Soil

24 November 2021 | Posted in Charlotte Owen , Plants
Soil
Earthworm © Derek Middleton

By Charlotte Owen

WildCall Officer

For such a visual species, we’re not always very observant. Nature often blends into the background unless it’s something unusual, brightly-coloured or fast-moving that demands a closer look. The common, everyday and ordinary may barely register. Our brains are wired to stop noticing things that remain unchanged, to filter out background noise and overlook anything that isn’t immediately relevant. We’re so good at not seeing what’s right in front of us, it’s no wonder we don’t notice the things that really are hidden – even when they’re fundamental to our very existence.

Soil is a perfect example. It might be paved over in places or covered in tarmac but there’s a secret world beneath your feet. Scoop up a single teaspoon-full of soil and you’ll be holding more organisms than there are people on the planet (7.7 billion and counting). This incredible abundance of life is hugely diverse, and the same teaspoon of soil could contain 10,000 different species. Many are microscopic and most are tiny, from single-celled protozoa to bacteria and fungi, springtails, mites and nematodes. We’re more familiar with the comparative giants of the soil-scape, the centipedes, millipedes, beetles and earthworms, pursued by gargantuan moles and other fossorial creatures.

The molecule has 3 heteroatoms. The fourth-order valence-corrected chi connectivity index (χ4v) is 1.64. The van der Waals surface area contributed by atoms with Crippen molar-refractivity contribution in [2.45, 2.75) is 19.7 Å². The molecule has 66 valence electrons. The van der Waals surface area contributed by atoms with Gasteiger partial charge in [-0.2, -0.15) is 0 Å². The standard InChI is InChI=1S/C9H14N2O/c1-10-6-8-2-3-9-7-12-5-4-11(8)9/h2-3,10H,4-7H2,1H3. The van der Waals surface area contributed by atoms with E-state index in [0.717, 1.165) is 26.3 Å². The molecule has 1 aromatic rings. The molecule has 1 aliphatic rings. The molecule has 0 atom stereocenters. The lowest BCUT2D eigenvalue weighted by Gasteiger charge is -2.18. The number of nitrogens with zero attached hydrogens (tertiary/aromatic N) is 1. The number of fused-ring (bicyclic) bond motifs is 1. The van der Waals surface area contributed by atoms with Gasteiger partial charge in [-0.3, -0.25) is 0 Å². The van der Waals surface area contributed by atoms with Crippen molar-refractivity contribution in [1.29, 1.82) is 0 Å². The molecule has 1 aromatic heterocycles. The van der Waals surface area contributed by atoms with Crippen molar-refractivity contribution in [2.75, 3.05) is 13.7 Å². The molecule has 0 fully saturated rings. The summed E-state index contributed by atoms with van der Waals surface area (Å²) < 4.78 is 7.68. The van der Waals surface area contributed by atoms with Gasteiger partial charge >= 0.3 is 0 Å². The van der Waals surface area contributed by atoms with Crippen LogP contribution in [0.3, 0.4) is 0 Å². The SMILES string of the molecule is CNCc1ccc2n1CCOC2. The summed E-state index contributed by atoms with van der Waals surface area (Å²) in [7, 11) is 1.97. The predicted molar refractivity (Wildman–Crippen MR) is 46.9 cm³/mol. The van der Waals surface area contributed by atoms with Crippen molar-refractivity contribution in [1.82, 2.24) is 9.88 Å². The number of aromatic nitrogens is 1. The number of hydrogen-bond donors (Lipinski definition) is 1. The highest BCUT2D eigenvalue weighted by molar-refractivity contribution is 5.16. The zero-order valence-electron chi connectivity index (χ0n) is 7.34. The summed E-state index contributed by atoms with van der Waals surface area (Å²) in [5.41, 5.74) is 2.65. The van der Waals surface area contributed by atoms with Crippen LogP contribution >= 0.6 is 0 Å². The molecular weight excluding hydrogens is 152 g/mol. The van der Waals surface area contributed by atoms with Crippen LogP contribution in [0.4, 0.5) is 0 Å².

The soil they live in is a mixture of organic matter, minerals, air and water. Its precise composition depends on which weather-beaten rocks were ground down over thousands of years to form tiny grains of silky silt, gritty sand or sticky clay. At the microscopic level, these soil particles form boulders, fissures and water-filled caverns, cemented by humus and stabilised by the gossamer threads of fungal hyphae. This miniature maze is constantly re-modelled by questing tree roots and tunnelling earthworms, whose underground engineering works are fundamental to soil health: improving drainage, drawing down oxygen and munching through organic matter to release vital nutrients. All this activity goes completely unseen but without it, there wouldn’t be much else to look at. Healthy soils are literally the foundations of healthy ecosystems, supporting all forms of life from the ground up. We couldn’t exist without it, so it’s only fitting that we named our planet Earth.

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